If one thing can be said about producer Bobby Browser (the stage moniker for Andre Ferriera), it's that he knows his dance music history. The statement is somewhat obvious if you've had the pleasure of hearing his vintage-sounding, classic-house-inspired tracks. And when Behind the Beat had the chance to do a quick interview with the prolific beat maker, Ferriera rattled off not only iconic names from dance music history, but the years and locales where it all went down. His is a rare wealth of knowledge compared to most of the names and faces in today's over-saturated DJ/producer scene, so we'd like to stress that interested readers should take notes.
In other parts of the interview, Bobby Browser explained his background in music, what his involvement with the Partyeffects crew is all about, and why he could do without all of the "over-produced" music coming out lately. It's certainly one of the more informative and interesting interviews we've had so far. Make sure to check out his long list of upcoming live shows at the end of the piece, as well.
Describe your music in three words.
Simple, pumping, and respectful.
What first got you into producing music? How did that progress into what you make today?
Like many, I started playing guitar as part of a duo making krautrock/space/cosmic music, making repetitive music that changed slowly over time. I was never a good instrumentalist and couldn't write songs, but I understood how to use equipment and had a good ear. When I found out about minimalism and people like Terry Riley, it helped me understand a great deal about what I had been doing. Minimalism is central to dance music for the reason that it can induce altered states of consciousness through repetition and subtle variation over time. An example is for a good DJ to make the crowd "lose it," or forget the past and future and be completely absorbed in the music. In other words, living in the moment.
Your tunes have a patently old-school sound to them. Is that an intentional style choice?
I enjoy working in many styles, although the old-school sound is rooted very deep in my heart. Working in that style is my way of paying respect to the past -- something that I find many producers and DJs know little or nothing about. But it is dangerous to cling to old ways, to stick to something and never change. Because of that, I try to work in many styles and pull my favorite things from each.
What are some of your favorite pieces of music gear?
I can't say enough about the Korg Electribe series [of synthesizers]. They are inexpensive, very easy to use, and very tactile. They are "modern" pieces of equipment, but they work in a very "classic" or "primitive" way. While some may find them too basic, their limitations help focus or channel creative expression in a natural, human way. They also shine in a live performance setting, so there is no need to create a "live" rig to play "studio" tracks, because they are the same thing.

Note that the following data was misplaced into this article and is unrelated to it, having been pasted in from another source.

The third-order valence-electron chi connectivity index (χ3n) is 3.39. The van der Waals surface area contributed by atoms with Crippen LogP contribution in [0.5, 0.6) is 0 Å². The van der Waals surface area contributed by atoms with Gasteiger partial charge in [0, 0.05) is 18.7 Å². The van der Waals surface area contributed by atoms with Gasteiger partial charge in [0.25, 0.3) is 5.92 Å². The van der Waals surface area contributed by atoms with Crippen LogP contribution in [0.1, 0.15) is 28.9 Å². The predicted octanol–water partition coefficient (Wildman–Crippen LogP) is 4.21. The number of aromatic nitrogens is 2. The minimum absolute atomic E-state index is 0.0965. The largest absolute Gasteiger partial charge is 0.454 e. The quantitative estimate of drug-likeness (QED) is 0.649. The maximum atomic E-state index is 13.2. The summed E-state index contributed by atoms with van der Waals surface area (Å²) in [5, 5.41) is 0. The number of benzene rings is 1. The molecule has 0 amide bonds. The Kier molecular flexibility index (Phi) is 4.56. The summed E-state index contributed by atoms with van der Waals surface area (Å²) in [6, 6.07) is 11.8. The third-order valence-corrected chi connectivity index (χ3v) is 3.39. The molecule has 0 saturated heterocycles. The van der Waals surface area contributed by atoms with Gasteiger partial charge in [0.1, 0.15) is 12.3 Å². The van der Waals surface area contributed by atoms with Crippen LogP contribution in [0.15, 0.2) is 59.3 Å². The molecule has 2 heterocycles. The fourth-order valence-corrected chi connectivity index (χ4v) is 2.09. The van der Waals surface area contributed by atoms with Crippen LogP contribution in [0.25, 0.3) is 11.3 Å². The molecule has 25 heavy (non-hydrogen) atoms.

You also work with a group called Partyeffects. How do your solo tracks and the music you make with them differ?
Partyeffects is more of a collective. Most of us work solo. That goes for studio tracks and live sets. Sometimes we get together, but its usually hip-hop, electro, or dance focused. The solo stuff explores my relationship with music genres or, more generally, periods of time and space. For example: South Side Chicago 1988, Manchester and Balearic islands 1991, Den Haag 2001, Berlin 1994, etc.
Who are some of your favorite local producers/bands right now?
Locally, I like Eats Tapes, DJ Marnacle, Adeptus, C.L.A.W.S., JAWS, Bookworms, Roche, Mi Ami, Jonas Reinhardt, Prints, Robot Hustle, Kendig, and Steve Summers (East Coast now). Basically, I like artists that can play live well, move the crowd, and have done their homework.
I saw on your SoundCloud page you just uploaded a new EP called Flap Jack. What can you tell us about that?
Flapjack is a Chicago House-inspired EP made in an authentic style. It features classic Roland synthesizers and primitive production in an attempt to create a period sound, albeit with undeniable modern sensibilities. After a hard drive crashed last month, I decided to take my box of cassette jams and release them in small EPs. There are quiet a few, but I can't release them all at once.
What's a trend you're noticing in dance music that you're excited about? What's one you could do without?
I'm super excited to see that more and more people have an appreciation for music produced in the '90s. For many in the United States, it's a reminder of bad trance or rave music, watered-down alternative, new age and Kenny G. I think enough time has gone by so that it will be cool again, although it has always been cool in Europe. As far as things I could do without: dubstep, glitch, over-produced music, and electro-house. In general, music that sounds confused, uninformed, and bombastic. I try not to hate on anything too much anymore though.
What's on the horizon for Bobby Browser?
As many live shows as possible, one EP per month, a new chill/dub-techno/ambient project, hopefully a release with a mini domestic tour, and working on visuals for clubs.
Any advice for aspiring producers?
"It's not what you have, but what you do with it. And it's not what you do, but how you do it" - Moodymann at Redbull Music Academy
Bobby Browser's upcoming shows:
Friday, June 18 @ Li Po Lounge
Wednesday, June 23 @ The Knockout (DJ set)
Friday, June 25 @ Li Po Lounge (w/ Partyeffects)
Saturday, June 26, LoveTech @ Il Pirata (w/ Partyeffects)
Wednesday, June 30 @ Pissed Off Pete's